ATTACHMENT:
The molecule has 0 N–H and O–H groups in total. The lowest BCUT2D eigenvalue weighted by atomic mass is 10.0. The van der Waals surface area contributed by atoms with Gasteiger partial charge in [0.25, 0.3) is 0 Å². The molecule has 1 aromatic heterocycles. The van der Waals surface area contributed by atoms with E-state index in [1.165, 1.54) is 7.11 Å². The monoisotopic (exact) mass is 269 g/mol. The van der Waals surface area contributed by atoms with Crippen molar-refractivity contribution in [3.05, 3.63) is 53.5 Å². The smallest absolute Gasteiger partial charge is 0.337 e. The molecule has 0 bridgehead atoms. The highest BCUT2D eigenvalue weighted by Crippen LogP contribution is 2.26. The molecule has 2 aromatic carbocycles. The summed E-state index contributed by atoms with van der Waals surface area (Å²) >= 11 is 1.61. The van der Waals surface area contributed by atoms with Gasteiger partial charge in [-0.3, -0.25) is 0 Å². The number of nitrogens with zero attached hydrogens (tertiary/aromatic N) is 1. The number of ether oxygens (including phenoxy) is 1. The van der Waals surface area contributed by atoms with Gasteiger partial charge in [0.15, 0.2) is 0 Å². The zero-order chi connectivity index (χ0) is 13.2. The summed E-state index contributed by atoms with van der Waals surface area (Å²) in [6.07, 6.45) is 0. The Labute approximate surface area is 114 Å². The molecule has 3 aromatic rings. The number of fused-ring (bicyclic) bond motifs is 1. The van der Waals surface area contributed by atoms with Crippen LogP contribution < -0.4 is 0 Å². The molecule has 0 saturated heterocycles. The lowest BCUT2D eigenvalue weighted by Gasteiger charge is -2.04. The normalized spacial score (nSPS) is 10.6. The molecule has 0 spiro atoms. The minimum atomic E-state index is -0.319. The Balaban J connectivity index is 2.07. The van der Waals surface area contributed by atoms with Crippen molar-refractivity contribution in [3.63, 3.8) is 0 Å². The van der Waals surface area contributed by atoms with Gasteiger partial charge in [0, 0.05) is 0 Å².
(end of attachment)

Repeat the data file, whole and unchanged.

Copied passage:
The molecule has 0 N–H and O–H groups in total. The lowest BCUT2D eigenvalue weighted by atomic mass is 10.0. The van der Waals surface area contributed by atoms with Gasteiger partial charge in [0.25, 0.3) is 0 Å². The molecule has 1 aromatic heterocycles. The van der Waals surface area contributed by atoms with E-state index in [1.165, 1.54) is 7.11 Å². The monoisotopic (exact) mass is 269 g/mol. The van der Waals surface area contributed by atoms with Crippen molar-refractivity contribution in [3.05, 3.63) is 53.5 Å². The smallest absolute Gasteiger partial charge is 0.337 e. The molecule has 0 bridgehead atoms. The highest BCUT2D eigenvalue weighted by Crippen LogP contribution is 2.26. The molecule has 2 aromatic carbocycles. The summed E-state index contributed by atoms with van der Waals surface area (Å²) >= 11 is 1.61. The van der Waals surface area contributed by atoms with Gasteiger partial charge in [-0.3, -0.25) is 0 Å². The number of nitrogens with zero attached hydrogens (tertiary/aromatic N) is 1. The number of ether oxygens (including phenoxy) is 1. The van der Waals surface area contributed by atoms with Gasteiger partial charge in [0.15, 0.2) is 0 Å². The zero-order chi connectivity index (χ0) is 13.2. The summed E-state index contributed by atoms with van der Waals surface area (Å²) in [6.07, 6.45) is 0. The Labute approximate surface area is 114 Å². The molecule has 3 aromatic rings. The number of fused-ring (bicyclic) bond motifs is 1. The van der Waals surface area contributed by atoms with Crippen LogP contribution < -0.4 is 0 Å². The molecule has 0 saturated heterocycles. The lowest BCUT2D eigenvalue weighted by Gasteiger charge is -2.04. The normalized spacial score (nSPS) is 10.6. The molecule has 0 spiro atoms. The minimum atomic E-state index is -0.319. The Balaban J connectivity index is 2.07. The van der Waals surface area contributed by atoms with Crippen molar-refractivity contribution in [3.63, 3.8) is 0 Å². The van der Waals surface area contributed by atoms with Gasteiger partial charge in [0, 0.05) is 0 Å².